Typical Closing Costs Paid by Home Buyers
Closing costs are the expenses associated with
buying real estate. You'll pay a large chunk of the
closing costs the day the transaction is complete,
when the property becomes yours, but some closing
costs are nearly always paid before that day.
Even though your down payment might be a high
percentage of the funds you bring to closing it is
not regarded as a closing cost. It's a payment that
increases the equity in your home, not an expense.
The Real Estate Procedures Closing Act, RESPA,
requires lenders and mortgage brokers to give you a
Good Faith Estimate of the loan-related expenses
that are due at closing, but the amounts are just
that--estimates, not guarantees of your actual
Closing Costs to Obtain a Loan
Loan origination can be called a loan
origination fee or a point and covers the lender's
costs of processing the loan.
The fee is usually a percentage of the loan amount
and the percentage varies among lenders.
A loan discount is called point or discount point
and refers to a one-time charge imposed by the
lender or broker to lower the interest rate. Each
point costs 1 percent of the loan amount and
typically lowers the rate by 0.125%. Do a few
calculations before you buy discount points to
determine if the purchase will really save you
The appraisal fee pays for the appraisal report the
bank requires to evaluate the property's worth
before lending you the money to buy it.
A credit report fee pays for the reports that banks
use to study your credit history. Credit reports and
scores are one of the items that help the bank
determine if you are a good credit risk, how much
they can lend you, and what interest rate they
A lender's inspection fee is often charged when you
build or buy home that's under construction. It pays
for routine inspections the lender requires to
monitor construction and release funds as work
A mortgage insurance application fee might be
charged if your down payment isn't enough percentage
to allow the loan to be approved without private
mortgage insurance, called PMI for short.
You might pay an assumption fee if you assume, or
take over, the responsibilities of paying the
seller's existing mortgage.
Closing Costs Paid in Advance
Closing costs paid in advance cover expenses
that occur after closing:
Prepaid interest covers the interest due on the loan
from your day of closing until your first monthly
If you are obtaining PMI the lender will require you
to pay some portion of the premium at closing.
You'll probably pay for a year of hazard insurance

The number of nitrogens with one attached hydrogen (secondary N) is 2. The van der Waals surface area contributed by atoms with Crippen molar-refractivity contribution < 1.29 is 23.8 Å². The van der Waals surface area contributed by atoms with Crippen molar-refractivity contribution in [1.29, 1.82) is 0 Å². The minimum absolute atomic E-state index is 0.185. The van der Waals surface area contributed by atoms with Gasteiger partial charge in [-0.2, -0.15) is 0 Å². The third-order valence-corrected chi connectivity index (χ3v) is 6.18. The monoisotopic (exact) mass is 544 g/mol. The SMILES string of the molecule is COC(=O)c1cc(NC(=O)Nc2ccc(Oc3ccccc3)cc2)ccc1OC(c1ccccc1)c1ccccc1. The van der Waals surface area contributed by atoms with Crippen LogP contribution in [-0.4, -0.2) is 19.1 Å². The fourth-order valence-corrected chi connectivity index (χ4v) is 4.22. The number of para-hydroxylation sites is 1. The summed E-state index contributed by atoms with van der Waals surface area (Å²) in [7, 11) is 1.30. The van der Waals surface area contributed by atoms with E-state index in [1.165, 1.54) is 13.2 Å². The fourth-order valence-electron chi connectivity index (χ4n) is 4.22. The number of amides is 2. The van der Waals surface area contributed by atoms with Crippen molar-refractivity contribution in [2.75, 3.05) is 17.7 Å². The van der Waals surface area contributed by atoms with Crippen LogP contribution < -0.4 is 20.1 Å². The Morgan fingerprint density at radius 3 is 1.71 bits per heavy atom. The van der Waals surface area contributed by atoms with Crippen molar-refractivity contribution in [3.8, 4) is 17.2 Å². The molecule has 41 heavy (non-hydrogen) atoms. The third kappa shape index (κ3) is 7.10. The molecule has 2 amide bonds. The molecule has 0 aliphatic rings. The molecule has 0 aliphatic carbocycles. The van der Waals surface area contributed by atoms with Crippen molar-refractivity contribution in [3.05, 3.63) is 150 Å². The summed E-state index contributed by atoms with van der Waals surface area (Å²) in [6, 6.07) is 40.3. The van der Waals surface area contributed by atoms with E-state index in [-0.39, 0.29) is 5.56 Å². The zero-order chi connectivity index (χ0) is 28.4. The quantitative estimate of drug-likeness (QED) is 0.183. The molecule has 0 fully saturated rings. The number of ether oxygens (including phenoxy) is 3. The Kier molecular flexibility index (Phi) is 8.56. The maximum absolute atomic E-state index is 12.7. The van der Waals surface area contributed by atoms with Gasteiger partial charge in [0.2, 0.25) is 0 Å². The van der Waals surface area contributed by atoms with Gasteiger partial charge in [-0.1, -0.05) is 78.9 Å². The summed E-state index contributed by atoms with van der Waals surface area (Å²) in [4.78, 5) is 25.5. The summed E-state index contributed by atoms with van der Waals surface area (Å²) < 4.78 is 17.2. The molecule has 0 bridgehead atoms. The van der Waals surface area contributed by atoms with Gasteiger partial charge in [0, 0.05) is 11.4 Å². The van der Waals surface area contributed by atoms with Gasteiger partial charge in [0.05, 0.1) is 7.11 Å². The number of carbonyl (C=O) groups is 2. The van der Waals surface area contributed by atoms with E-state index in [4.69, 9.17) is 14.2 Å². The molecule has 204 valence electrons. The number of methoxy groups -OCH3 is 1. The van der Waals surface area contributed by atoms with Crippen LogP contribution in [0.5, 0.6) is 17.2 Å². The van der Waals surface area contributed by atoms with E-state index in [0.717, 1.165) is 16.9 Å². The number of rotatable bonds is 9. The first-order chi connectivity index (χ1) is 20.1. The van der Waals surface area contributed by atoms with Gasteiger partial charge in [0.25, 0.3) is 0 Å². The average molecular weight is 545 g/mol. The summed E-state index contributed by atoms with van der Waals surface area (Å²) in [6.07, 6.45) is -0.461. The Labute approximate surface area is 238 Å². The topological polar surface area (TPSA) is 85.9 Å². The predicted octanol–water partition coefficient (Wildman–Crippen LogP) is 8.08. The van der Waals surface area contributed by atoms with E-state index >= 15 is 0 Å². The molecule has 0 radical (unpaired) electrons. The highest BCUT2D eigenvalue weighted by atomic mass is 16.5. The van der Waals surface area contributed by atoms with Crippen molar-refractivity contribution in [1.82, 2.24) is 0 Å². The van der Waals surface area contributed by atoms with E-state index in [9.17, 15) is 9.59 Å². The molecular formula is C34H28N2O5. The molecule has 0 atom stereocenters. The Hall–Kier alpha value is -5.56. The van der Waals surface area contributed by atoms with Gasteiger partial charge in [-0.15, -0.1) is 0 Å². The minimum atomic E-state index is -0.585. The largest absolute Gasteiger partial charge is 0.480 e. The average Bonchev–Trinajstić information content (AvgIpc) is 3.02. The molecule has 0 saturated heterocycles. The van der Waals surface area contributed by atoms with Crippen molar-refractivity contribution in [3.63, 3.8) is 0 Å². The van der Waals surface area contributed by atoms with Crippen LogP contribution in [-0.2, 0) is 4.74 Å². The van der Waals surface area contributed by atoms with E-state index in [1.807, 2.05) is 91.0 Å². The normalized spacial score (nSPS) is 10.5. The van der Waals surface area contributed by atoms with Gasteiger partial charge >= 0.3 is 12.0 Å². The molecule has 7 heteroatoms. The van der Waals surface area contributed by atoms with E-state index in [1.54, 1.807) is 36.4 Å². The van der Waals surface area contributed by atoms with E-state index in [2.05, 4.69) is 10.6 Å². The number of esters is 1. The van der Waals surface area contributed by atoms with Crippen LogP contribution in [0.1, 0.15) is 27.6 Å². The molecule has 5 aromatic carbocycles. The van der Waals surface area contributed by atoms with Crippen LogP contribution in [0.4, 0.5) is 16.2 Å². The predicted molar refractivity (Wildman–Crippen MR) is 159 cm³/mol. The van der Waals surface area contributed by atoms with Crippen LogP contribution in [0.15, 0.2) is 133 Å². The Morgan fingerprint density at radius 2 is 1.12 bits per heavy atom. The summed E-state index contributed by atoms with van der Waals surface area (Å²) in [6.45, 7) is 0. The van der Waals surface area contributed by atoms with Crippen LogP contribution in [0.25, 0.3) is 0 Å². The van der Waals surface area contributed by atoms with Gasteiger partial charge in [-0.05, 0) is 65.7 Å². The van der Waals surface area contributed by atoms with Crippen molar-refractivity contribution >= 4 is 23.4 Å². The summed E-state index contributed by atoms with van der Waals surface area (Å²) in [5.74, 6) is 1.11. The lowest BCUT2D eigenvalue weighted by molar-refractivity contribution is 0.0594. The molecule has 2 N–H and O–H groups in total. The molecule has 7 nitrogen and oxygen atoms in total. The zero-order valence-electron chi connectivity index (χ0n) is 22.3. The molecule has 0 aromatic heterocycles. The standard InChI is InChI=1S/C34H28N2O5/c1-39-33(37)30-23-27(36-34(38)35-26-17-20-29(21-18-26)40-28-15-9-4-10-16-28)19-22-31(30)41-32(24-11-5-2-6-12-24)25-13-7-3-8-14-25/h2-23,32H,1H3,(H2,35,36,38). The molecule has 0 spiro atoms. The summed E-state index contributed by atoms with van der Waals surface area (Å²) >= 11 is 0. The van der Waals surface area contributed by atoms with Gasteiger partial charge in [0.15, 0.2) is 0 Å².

at or before closing to protect you and the lender
against loss from fire, windstorm, and some other
hazards. If your new home is at risk of flooding the
lender will require that you purchase flood
insurance. Your lender might require other types of
insurance for homes in your area.
Funding Your Escrow Accounts
Most people start funding their escrow, or
impound, accounts at closing by paying multiple
monthly payments for each bill the lender pays for
them annually, such as property taxes and hazard
insurance. Lenders jump start the accounts at
closing to make sure there's plenty of money on hand
when the bills arrive next year.
RESPA puts limits on the amounts your lender can
require you to pay in advance.
Miscellaneous Closing Costs
Your home inspection is a closing cost, even if
you pay it before your settlement date. So are radon
tests, pest inspections and other specialized
inspections you perform at the property.
Payments for home warranties are another common
Arrangements for closings vary. In some states you
will pay an attorney to do a title search, apply for
title insurance for both you and your lender and
perform the actual closing. In other states the
title work is handled by specialty companies and
closings take place in varied locations.
Your closing agent might charge you a notary fee to
have loan documents notarized. You'll pay a
recording fee to have the new deed and other
documents recorded in public records. You might also
pay an overnight fee to send documents to the lender
and a wire transfer fee for incoming or outgoing
You might pay a one-time impact fee, sometimes
called a transfer fee, if you are buying a home or
condo in a housing development. You'll also pay your
share of the development's annual association fees.
You probably won't pay all of the closing costs I've
mentioned, but there might be additional fees that
you will need to plan for, so ask your lender, your
real estate agent and your closing agent for an
estimate of expenses you can expect to pay when you
buy real estate in your area.
Article Source: about.com
Author: Janet Wickel